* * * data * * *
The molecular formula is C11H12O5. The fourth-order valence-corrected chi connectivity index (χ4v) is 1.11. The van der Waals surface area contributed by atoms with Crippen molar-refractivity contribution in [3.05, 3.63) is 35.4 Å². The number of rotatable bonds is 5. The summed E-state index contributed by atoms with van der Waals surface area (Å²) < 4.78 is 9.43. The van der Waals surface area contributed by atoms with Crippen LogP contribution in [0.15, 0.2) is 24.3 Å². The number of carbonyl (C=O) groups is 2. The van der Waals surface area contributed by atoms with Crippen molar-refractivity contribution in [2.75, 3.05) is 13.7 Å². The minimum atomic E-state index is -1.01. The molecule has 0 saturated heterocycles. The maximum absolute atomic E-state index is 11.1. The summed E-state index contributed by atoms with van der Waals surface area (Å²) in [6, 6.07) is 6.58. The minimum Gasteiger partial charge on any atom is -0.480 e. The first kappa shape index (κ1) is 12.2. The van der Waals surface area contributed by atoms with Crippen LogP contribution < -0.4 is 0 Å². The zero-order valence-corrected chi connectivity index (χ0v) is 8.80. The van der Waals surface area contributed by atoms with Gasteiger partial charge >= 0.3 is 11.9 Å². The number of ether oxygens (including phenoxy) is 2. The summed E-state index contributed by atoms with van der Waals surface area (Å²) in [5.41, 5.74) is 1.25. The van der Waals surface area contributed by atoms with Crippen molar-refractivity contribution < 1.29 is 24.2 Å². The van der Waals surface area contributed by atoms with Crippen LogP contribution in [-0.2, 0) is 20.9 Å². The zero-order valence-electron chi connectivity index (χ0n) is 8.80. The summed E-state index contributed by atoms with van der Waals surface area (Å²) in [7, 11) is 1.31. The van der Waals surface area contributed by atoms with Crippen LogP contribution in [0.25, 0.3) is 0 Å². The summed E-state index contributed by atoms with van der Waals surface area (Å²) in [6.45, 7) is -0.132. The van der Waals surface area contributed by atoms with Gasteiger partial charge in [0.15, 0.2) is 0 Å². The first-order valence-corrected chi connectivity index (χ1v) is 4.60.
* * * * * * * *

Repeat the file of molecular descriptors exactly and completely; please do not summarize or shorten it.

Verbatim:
The molecular formula is C11H12O5. The fourth-order valence-corrected chi connectivity index (χ4v) is 1.11. The van der Waals surface area contributed by atoms with Crippen molar-refractivity contribution in [3.05, 3.63) is 35.4 Å². The number of rotatable bonds is 5. The summed E-state index contributed by atoms with van der Waals surface area (Å²) < 4.78 is 9.43. The van der Waals surface area contributed by atoms with Crippen LogP contribution in [0.15, 0.2) is 24.3 Å². The number of carbonyl (C=O) groups is 2. The van der Waals surface area contributed by atoms with Crippen molar-refractivity contribution in [2.75, 3.05) is 13.7 Å². The minimum atomic E-state index is -1.01. The molecule has 0 saturated heterocycles. The maximum absolute atomic E-state index is 11.1. The summed E-state index contributed by atoms with van der Waals surface area (Å²) in [6, 6.07) is 6.58. The minimum Gasteiger partial charge on any atom is -0.480 e. The first kappa shape index (κ1) is 12.2. The van der Waals surface area contributed by atoms with Crippen LogP contribution < -0.4 is 0 Å². The zero-order valence-corrected chi connectivity index (χ0v) is 8.80. The van der Waals surface area contributed by atoms with Gasteiger partial charge >= 0.3 is 11.9 Å². The number of ether oxygens (including phenoxy) is 2. The summed E-state index contributed by atoms with van der Waals surface area (Å²) in [5.41, 5.74) is 1.25. The van der Waals surface area contributed by atoms with Crippen molar-refractivity contribution < 1.29 is 24.2 Å². The van der Waals surface area contributed by atoms with Crippen LogP contribution in [-0.2, 0) is 20.9 Å². The zero-order valence-electron chi connectivity index (χ0n) is 8.80. The summed E-state index contributed by atoms with van der Waals surface area (Å²) in [7, 11) is 1.31. The van der Waals surface area contributed by atoms with Crippen LogP contribution in [0.25, 0.3) is 0 Å². The summed E-state index contributed by atoms with van der Waals surface area (Å²) in [6.45, 7) is -0.132. The van der Waals surface area contributed by atoms with Gasteiger partial charge in [0.15, 0.2) is 0 Å². The first-order valence-corrected chi connectivity index (χ1v) is 4.60.